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Italy makes last-ditch effort to form government

May 7, 2018

Months after inconclusive elections, Italy is still without a government. The left-wing M5S has offered to form a coalition with the League. But the far-right party refuses to ditch its alliance with Silvio Berlusconi.

Michelangelo's statue of David in front of an Italian flag
Image: picture-alliance/Photoshot

Italian President Sergio Mattarella on Monday met with the country's main political parties in a last-ditch effort to form a coalition government.

Matteo Salvini, who leads the far-right Lega, or League, said he asked the president to appoint him as prime minister, saying he could find like-minded lawmakers in parliament to form a government.

Read more: Opinion: Italy's uncertain political future

"We trust that the president will give us the chance to find a majority in parliament," Salvini told reporters after the meeting.

The stakes are high. Since inconclusive elections in March, Italy's political parties have failed to reach a consensus.

Matteo Salvini
Matteo Salvini has argued that he deserves to be prime minister for leading the largest alliance in parliamentImage: picture-alliance/AP Photo/A. Calanni

Coalition offer

The euroskeptic 5 Star Movement's (M5S) leader Luigi Di Maio on Sunday offered to form a coalition government with the League. The party used to be known as Lega Nord, or Northern League, due to its separatist ambitions.

"If the goal is to put into action an election platform and the obstacle is Luigi Di Maio as premier, then I say let's choose a prime minister together," said Di Maio during an interview on Rai state television on Sunday, referring to League leader Matteo Salvini.

But Di Maio insisted that his party would not form a government with former Prime Minister Silvio Berlusconi's Forza Italia, which forms part of a right-of-center coalition led by the League.

Read more: Luigi Di Maio: The populist leader eyeing victory in Rome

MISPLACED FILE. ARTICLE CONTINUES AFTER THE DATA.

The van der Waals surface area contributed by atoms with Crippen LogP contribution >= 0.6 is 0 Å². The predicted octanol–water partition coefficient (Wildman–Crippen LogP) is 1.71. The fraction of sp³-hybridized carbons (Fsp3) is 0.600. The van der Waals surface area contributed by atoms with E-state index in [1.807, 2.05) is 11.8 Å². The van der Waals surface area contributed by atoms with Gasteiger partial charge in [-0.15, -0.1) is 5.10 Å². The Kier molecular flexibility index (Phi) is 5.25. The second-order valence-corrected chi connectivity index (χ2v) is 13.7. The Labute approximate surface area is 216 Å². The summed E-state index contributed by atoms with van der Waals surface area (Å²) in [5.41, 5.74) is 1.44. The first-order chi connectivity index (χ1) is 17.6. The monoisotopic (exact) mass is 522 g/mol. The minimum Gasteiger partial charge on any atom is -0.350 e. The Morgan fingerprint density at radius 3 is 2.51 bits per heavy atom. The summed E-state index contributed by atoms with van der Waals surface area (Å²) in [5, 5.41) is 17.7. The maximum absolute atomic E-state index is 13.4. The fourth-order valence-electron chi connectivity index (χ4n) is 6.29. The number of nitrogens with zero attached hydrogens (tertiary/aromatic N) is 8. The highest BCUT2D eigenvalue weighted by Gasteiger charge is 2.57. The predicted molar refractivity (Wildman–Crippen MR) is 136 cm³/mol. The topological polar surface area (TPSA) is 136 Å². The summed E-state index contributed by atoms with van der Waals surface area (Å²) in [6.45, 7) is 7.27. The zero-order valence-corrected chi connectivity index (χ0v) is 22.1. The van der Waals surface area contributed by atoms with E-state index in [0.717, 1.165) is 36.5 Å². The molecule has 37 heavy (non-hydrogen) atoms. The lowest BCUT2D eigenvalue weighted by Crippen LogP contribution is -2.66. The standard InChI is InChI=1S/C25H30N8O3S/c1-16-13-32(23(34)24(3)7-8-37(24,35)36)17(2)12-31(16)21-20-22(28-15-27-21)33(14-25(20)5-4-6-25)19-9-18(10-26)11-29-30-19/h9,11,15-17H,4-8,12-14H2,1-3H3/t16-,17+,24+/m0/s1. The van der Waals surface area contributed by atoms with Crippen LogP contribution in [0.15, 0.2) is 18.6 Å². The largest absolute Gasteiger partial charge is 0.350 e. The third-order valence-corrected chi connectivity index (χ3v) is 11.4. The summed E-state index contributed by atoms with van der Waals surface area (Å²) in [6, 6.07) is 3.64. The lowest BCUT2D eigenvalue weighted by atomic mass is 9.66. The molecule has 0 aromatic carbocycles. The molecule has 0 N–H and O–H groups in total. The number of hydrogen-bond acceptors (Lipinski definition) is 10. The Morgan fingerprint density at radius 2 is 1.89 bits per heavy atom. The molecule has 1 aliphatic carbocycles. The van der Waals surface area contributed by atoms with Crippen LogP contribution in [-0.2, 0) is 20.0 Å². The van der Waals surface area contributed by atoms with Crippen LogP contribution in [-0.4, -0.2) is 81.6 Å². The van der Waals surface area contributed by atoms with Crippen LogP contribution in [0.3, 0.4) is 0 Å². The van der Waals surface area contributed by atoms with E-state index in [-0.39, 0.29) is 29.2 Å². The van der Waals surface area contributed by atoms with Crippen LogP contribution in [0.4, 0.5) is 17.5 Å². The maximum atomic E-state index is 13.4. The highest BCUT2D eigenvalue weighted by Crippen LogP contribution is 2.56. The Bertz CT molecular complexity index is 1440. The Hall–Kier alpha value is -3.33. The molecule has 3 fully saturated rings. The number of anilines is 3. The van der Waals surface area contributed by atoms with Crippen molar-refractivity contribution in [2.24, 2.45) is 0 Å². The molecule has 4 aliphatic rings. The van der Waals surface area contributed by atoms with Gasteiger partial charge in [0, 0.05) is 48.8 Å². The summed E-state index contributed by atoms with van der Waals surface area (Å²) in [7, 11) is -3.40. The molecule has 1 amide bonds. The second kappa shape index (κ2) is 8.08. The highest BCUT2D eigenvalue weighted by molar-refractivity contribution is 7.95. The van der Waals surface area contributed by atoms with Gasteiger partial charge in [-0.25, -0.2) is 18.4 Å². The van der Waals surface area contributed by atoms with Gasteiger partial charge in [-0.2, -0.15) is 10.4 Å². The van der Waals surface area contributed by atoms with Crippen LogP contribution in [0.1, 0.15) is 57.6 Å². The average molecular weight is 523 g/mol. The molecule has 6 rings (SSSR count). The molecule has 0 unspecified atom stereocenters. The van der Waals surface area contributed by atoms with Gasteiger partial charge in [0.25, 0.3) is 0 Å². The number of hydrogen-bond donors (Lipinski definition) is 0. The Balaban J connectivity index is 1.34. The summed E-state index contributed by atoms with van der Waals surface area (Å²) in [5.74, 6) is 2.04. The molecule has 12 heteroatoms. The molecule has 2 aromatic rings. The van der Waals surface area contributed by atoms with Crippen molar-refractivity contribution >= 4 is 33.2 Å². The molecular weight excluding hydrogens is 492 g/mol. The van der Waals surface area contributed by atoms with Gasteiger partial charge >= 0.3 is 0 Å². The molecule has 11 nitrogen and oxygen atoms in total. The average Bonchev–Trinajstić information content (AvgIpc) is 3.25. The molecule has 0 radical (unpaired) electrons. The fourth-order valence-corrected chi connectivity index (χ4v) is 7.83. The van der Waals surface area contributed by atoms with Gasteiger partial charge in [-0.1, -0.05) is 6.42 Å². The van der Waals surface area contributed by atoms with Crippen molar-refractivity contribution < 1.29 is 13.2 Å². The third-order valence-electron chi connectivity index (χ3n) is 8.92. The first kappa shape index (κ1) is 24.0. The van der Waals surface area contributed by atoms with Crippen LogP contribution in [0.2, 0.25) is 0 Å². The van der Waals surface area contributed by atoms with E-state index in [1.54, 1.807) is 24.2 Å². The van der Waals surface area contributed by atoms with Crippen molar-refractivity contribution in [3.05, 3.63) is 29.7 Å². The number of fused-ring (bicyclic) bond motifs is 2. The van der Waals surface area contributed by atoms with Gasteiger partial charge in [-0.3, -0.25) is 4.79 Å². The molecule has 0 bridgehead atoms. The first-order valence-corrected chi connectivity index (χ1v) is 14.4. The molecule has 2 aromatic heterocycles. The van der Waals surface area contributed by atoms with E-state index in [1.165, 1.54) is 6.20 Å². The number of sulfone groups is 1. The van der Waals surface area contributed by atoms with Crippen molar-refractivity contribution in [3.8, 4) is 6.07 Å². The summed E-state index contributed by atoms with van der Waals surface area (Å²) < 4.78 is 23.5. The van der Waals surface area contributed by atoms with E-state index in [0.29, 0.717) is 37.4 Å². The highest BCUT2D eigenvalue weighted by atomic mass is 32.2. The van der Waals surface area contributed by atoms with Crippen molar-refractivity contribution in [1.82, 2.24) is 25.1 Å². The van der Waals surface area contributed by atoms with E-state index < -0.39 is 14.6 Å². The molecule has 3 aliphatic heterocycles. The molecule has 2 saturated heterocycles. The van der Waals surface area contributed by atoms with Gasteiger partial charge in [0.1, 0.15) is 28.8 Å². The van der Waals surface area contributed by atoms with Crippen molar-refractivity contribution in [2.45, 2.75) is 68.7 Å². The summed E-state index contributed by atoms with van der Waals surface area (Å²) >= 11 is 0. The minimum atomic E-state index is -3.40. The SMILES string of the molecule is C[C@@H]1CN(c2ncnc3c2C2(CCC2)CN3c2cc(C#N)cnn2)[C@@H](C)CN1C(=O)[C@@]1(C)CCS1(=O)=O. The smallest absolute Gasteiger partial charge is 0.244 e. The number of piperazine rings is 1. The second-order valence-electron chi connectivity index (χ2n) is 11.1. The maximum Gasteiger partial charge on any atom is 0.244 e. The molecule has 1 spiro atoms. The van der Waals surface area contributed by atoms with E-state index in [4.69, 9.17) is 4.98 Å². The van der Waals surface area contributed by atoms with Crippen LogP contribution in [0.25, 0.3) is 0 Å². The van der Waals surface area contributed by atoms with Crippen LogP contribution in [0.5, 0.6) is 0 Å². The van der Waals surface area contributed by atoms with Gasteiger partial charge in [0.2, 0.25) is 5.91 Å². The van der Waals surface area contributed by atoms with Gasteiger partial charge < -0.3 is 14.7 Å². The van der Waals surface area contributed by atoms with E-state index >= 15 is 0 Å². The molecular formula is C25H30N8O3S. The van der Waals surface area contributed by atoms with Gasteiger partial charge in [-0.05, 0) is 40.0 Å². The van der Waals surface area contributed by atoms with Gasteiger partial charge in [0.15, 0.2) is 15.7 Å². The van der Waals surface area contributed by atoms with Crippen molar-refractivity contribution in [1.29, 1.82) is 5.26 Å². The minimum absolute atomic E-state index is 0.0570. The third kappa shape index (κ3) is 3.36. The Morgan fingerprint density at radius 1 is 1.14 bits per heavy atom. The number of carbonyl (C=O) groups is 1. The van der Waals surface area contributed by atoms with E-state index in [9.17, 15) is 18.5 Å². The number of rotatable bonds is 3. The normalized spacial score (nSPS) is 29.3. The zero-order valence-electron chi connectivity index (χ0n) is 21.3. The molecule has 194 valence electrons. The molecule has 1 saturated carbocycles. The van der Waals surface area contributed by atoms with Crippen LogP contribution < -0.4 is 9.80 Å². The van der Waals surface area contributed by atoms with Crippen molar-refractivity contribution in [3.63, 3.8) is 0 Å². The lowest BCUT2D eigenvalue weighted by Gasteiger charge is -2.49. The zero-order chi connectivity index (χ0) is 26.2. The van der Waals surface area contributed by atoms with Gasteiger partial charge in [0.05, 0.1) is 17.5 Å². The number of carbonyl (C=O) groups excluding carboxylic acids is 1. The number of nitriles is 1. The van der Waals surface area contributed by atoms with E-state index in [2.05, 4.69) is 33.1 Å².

Although Di Maio's M5S led the election with 32 percent of the vote, the League-led right-wing coalition managed to secure a combined 37 percent. However, both political forces failed to reach the 40 percent necessary to govern.

Luigi Di Maio
M5S' Luigi Di Maio has refused to form a government with ex-premier Silvio BerlusconiImage: picture-alliance/AP Photo/G. Borgia

'Fresh general election'

Salvini on Friday offered to form a temporary government with Di Maio, saying its mandate could last to December in order to pass the 2019 budget and prepare fresh elections afterward.

But Salvini has refused to ditch his coalition partner Berlusconi and his Forza Italia. "If the M5S doesn't agree, then only a fresh general election remains," Salvini said.

Read more: Matteo Salvini: Italy's far-right success story

According to government sources, President Mattarella is hoping to avoid elections this year. If Monday's last-ditch effort fails, Mattarella could handpick a prime minister to bring together a consensus government.

No to technocrats

Interim Prime Minister Paolo Gentiloni of the center-left Democratic Party, which suffered a historic defeat in the March election, is considered one of the candidates.

That option would require support from either M5S or the League. However, both parties have refused to back such a measure, saying they oppose "technocratic" governments.

"If parliament rejects the president's government, the situation will be very difficult," said Lina Palmerini, an analyst at business daily Il Sole 24 Ore.

From 2011 to 2013, a caretaker government led by Italian economist Mario Monti led the country, but the administration was characterized by austerity and received generally low approval ratings.

ls/ng (AFP, Reuters)

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